Bruins Know What Bush Can Do

After being burned by the USC star running back last season, UCLA's defense will keep a close eye on him.

November 30, 2005|Lonnie White | Times Staff Writer

Matt Leinart won the Heisman Trophy last year, but it was Reggie Bush who put the hurt on UCLA in USC's 29-24 victory at the Rose Bowl.

The Trojan running back had 335 all-purpose yards, including a season-best 204 running the ball, and 73 more receiving. He ran 65 yards for a touchdown on the game's second play and later had a career-long 81-yarder for a score.

It figures that Bush will be a marked man on Saturday but the Bruins say there are no "Reggie Rules."

"You are watching out for him because he can beat you," UCLA safety Jarrad Page said, "but this isn't like basketball where you can have people go double team."

Since defeating Arizona State on Nov. 12, the Bruins -- last in the Pacific 10 Conference in rushing defense -- have concentrated on correcting their problems instead of worrying about Bush.

"We know that he's one of the best playmakers in the country and we know that we have to contain him," Page said. "But we don't have anything in particular set up to stop him."

Over the last month, strong safety Eric McNeal has played a lot of linebacker and is the type of player versatile enough to help against a dual-threat such as Bush. But McNeal says that if he gets his chances on Saturday it will not be to solely match up against Bush.

"Having me play linebacker is really just a way for me to get more playing time," said McNeal, who made four tackles at outside linebacker against Arizona State. "I add a little speed out there."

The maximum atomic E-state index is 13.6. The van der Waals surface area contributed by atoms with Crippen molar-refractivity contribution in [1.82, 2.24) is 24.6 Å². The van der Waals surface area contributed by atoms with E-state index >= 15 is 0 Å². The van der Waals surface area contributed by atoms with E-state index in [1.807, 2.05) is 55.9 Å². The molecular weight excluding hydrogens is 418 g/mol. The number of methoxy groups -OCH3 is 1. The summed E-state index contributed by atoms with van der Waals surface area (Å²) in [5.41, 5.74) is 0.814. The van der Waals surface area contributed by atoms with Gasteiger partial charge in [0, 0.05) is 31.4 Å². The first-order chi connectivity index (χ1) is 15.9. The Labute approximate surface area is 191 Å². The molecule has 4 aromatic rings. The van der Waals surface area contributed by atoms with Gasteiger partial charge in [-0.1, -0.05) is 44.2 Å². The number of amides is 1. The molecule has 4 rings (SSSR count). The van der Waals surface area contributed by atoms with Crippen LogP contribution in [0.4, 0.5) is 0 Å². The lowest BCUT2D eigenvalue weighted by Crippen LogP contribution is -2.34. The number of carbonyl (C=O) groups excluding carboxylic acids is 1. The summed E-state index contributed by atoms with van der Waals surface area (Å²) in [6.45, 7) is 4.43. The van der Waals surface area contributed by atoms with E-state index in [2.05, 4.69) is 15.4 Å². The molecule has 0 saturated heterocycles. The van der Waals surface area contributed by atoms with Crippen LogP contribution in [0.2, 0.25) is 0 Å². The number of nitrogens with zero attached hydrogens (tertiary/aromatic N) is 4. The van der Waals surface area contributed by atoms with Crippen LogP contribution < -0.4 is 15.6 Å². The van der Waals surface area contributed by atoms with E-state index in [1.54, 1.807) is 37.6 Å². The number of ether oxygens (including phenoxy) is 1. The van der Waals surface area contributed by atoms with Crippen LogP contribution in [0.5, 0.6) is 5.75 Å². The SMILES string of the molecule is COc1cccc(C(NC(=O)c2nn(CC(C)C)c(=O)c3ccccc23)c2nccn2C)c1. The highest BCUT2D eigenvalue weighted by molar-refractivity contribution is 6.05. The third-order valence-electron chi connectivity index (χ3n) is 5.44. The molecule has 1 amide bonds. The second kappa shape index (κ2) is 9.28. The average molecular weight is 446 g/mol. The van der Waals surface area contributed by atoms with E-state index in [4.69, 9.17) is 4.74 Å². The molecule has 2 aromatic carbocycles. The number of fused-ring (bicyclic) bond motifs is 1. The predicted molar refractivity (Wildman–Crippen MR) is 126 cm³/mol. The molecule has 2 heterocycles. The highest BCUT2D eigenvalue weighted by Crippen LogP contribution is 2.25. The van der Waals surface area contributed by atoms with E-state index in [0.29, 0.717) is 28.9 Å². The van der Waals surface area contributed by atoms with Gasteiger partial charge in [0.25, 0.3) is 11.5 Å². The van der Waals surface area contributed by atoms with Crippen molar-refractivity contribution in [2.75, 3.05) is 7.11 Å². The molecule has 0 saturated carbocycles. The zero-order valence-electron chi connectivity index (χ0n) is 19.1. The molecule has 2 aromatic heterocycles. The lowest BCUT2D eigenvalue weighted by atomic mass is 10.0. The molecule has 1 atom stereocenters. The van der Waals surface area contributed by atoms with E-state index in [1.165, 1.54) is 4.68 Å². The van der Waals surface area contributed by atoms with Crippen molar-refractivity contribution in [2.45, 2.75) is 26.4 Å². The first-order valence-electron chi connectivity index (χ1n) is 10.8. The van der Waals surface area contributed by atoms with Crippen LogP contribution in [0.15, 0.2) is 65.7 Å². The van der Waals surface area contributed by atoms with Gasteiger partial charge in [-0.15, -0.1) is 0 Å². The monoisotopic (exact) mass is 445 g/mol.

When Bush is lined up in the backfield, UCLA says it will treat him as any other running back. The Bruins will not change assignments just to concentrate on Bush -- not out of disrespect but because of USC's other weapons.

"When you look at them, they have tremendous balance," UCLA defensive coordinator Larry Kerr said. "They can run the football and they can throw it. They have tremendously skilled players all over the football field.

"But the key to me is their offensive line, which I think is better than last year. So where do you begin? All you can do is try and be fundamentally sound yourself."

UCLA realizes that Bush has had some off games this season. Although he retuned a punt 84 yards for a touchdown against Washington, the Huskies held him to 51 yards rushing and 18 receiving.

California also had relative success against him, keeping him out of the end zone and holding him to 82 yards rushing and four yards receiving.

"Every year is a new year and last year we had success in some areas against them," Kerr said of the Trojans. "But we had some lack of success in some areas too."

Mainly, stopping Bush.

"He presents a problem when he just walks on the field," Kerr said. "He's a threat to run, he's a threat catching the football and he's a threat to throw a pass.

"So, obviously, everybody will be aware of where he is on the field. You have to be."

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